Tampa Bay Buccaneers-San Francisco 49ers: Bucs to try to exploit shaky 49ers run defense

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Getty Images
Published Oct. 23, 2016

The Bucs make the second of three long trips out west, hoping they will fare better than in their 40-7 loss at Arizona in Week 2. They opened as a road favorite, no common feat for Tampa Bay, and here are five things to watch for as the Bucs take on the 49ers in Santa Clara today:

1. Can Jacquizz Rodgers exploit the NFL's worst run defense in 31 years? San Francisco is giving up 174 yards per game on the ground, worst in the NFL by 27 yards and on pace to be the NFL's worst run defense since the 1985 Houston Oilers. It gave up 312 rushing yards in last week's loss to Buffalo — the most against a 49ers team since 1958, five years before coach Chip Kelly was born — and it has allowed a 100-yard rusher five weeks in a row.

Can Rodgers match or even improve on his 101 yards on 30 carries in the win two weeks ago against Carolina? Expect the Bucs to run early and often to find out.

2. Is the Chip Kelly offense really all that different? When Kelly (left) was in Philadelphia, the talk was uptempo, lots of plays — the Eagles led the NFL in offensive plays in 2014 and were second last year. But the 49ers rank 14th in plays per game. The Bucs, with all those pass-happy comeback attempts, are second and average 6.6 more.

Between the scheme and general struggles, San Francisco ranks 30th in the NFL in time of possession — 26:09 minutes — and the Bucs will try to make that more glaring with a heavy dose of their running game.

Where the 49ers won't help you: flags. They're the least penalized team in the NFL in penalties and yards, totaling 27 for 213.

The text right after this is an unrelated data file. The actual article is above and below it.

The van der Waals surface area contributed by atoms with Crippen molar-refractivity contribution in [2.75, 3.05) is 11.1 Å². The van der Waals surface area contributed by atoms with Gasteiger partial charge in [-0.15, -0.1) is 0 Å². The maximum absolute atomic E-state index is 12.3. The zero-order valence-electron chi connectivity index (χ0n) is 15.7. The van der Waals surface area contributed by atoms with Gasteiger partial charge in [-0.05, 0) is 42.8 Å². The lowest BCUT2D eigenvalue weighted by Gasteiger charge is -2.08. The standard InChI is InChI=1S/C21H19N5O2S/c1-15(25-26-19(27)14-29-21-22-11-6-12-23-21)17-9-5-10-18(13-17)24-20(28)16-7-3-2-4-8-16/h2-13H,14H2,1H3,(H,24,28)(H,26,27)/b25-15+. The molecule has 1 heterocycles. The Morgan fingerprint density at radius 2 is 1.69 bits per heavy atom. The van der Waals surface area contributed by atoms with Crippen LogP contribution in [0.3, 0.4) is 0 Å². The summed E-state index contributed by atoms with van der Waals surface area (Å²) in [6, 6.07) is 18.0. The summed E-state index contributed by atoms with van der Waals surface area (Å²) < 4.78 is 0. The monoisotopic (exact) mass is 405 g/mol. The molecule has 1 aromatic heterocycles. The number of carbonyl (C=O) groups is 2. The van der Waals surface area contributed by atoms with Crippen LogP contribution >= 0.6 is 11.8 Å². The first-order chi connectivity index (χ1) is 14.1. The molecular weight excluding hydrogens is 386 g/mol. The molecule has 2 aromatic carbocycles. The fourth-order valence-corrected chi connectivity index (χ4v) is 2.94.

3. Can Dirk Koetter and Mike Smith celebrate some personal revenge? In 2012, the Falcons were 10 yards away from the Super Bowl at the end of the NFC title game, with Smith as head coach and Koetter as offensive coordinator, facing the 49ers.

But from the 10-yard line, Matt Ryan threw incomplete twice and San Francisco won 28-24, going on to the Super Bowl and a loss to the Ravens.

"Man, to be that close to the Super Bowl and not make it," Koetter said Thursday. "Coaches always remember losses more than wins, and that's one. … It was hard to watch them play in the Super Bowl, but they did have a really good football team."

Atlanta nearly got some consolation the next year but again fell 10 yards short. The Falcons, down 3, drove to the 49ers 10 only to see Ryan throw a pass returned 89 yards for a touchdown in a 34-24 49ers win.

4. Can the Bucs defense continue without a tight end touchdown? When you last saw the Bucs, they were allowing Carolina's Greg Olsen to get wide open — again — on the way to nine catches for 181 yards. That stood out, because in the Bucs' first four games, opposing tight ends combined for 115 yards on 12 catches.

The Bucs are one of only five NFL teams not to allow a touchdown to a tight end. 49ers TE Vance McDonald has a 75-yard touchdown this year but just eight catches for 43 yards aside from that. Garrett Celek catches a ton of short passes — 20 for 135 yards — but neither is a huge threat to end the Bucs' streak.

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5. Who steps up at receiver to help Mike Evans? With Vincent Jackson on injured reserve, that's six targets a game that will be divvied up among several options. That could be any of several receivers — slot receiver Adam Humphries, newly healthy Cecil Shorts, newly signed Freddie Martino — who was promoted from the practice squad — or special teams ace Russell Shepard.

Another option: TE Cameron Brate. Tight ends have had a field day on the 49ers — Greg Olsen went for 122 yards and a touchdown with Carolina, Jimmy Graham had six catches for 100 and a touchdown with Seattle, Jason Witten led the Cowboys with seven for 47 and Charles Clay led the Bills with five for 52.

You don't see a lot of second and third receivers beating the 49ers defense, but you see a lot of tight ends getting open and getting in the end zone. Toward that end, keep an eye out for Brandon Myers, who spent his first four NFL seasons in the bay area with the Raiders. In the low red zone — inside the 10 — the Bucs like their tight ends, and don't forget Luke Stocker, who returns after missing four weeks with an ankle injury.